The Sunday Paper #338
November 15, 2020
Friends, if you create unique paper items suitable for gift giving and would like me to feature it during the holiday season, please reach out! As more events get cancelled and we are forced to sell online, I am happy to help spread the word and connect you with paper lovers.
Papermaker of the Week: Don Widmer
House of Glass no. 1 (Farnsworth House), flax pulp painting on paper made from cotton, abaca, denim, and eucalyptus with metallic foil inclusions, 24 x 36 inches.
Don Widmer is a book and paper artist working in Chicago. In addition to making artist books and letterpress prints, Don creates detailed pulp paintings using hand-cut stencils. His subject matter features birds and bats, as well as architecture and industrial landscapes. Recently, a bat researcher commissioned him to create a pulp painting of an Australian fruit bat using eucalyptus fiber (part of the bat’s diet) within the sheet. When creating his architectural pieces, Don enjoys the dichotomy of depicting the manufactured materials of steel, concrete and glass within the soft, organic medium of handmade paper. His stencils for the architectural pieces could take him several weeks to design and cut, although the pulp painting itself is created in a single day.
In the Studio:
I’m excited to have Susan Joy Share on Paper Talk! Susan was an early mentor of mine, and is an Alaska based visual artist, bookbinder and performer. Her passion for the book form, its structural variations, materials and potential for movement blends with her interest in sculpture, painting, sewing and collage. Susan creates an array of wearable books, figures and architectural forms. Her innovative, early performances with foldout sculpture connected the book with the human body. Enjoy our conversation!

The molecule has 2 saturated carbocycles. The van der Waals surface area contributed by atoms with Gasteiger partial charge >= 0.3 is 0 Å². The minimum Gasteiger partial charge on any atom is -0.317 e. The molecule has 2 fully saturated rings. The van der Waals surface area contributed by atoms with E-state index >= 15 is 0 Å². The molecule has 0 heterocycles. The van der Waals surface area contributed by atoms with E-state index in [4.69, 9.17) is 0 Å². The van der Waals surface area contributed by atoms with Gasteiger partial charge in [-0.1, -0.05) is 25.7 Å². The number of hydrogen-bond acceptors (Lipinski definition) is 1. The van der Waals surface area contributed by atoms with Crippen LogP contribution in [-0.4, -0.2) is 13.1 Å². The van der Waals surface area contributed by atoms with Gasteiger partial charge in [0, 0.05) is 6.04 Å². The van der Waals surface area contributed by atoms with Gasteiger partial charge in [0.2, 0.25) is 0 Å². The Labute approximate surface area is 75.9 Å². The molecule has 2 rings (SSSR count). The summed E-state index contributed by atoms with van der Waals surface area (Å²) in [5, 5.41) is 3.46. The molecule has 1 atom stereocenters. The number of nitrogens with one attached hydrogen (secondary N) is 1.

- Join me for a 3-hour virtual workshop through the Maine Media Workshop on December 6th. The Shadow Lantern is one of my favorite projects to teach, and the structure is incredibly versatile. It can be displayed as a book, a lantern or a folding screen, and the paper cutting possibilities are endless. Come explore light with me as we wind our way towards the darkest day of the year.
Debra Glanz creates handmade books and boxes (some with letterpress titling), decorative papers (Debra’s own line of Reminiscence Papers and papers collected from other sources), and home decor items (from paper, of course). Readers of The Sunday Paper enjoy 20% off through 1/1/21. Enter coupon code BYEBYE2020 at checkout
Check out these amazing portraits on amate by Gaal Cohen
, on view at the Museo de las Americas in Denver through March 20, 2021. Cohen travelled across Mexico to photograph the Otomi people, whose ancestry goes back thousands of years. Like other indigenous Mexicans, the Otomi have witnessed generations of conquest and catastrophe at the hands of various oppressors who have come into power. Their production of amate was banned by Spanish colonialists who saw it as an expression of indigenous independence, but it survived and is still produced today. Cohen printed his close-ups of Otomi faces directly onto the amate, allowing the paper’s natural shades and fibrous markings to shine.
© Gaal Cohen portrait of 105-year-old “Doña Maria Paula.” At the Museo de las Americas in Denver. (Provided by Gaal Cohen)
Deborah Sadler’s sculptures are made with kraft paper, hot glue and a cocktail stick or two. They depict a world of whimsical imaginings often involving interactions with feathered or furry friends. The sculptures are small vignettes, illustrating a story moment. Sadler finds manipulating paper to be immensely therapeutic, like fidgeting with a purpose! Click through
to find out about purchasing her work and to watch a video of her exhibition Paper World
© Debra Sadler 2020, Goose Cakes, 12″ x 8″ x 3″
I am so excited to share the new Paper Year
program with you! This will be a monthly or annual subscription program, and I’ll be opening registration in late December. For now, I’m asking you to fill out a short form that indicates which program you’re interested in. Thank you to those of you who have already done this. Click here to read more, watch my video and fill out the form.
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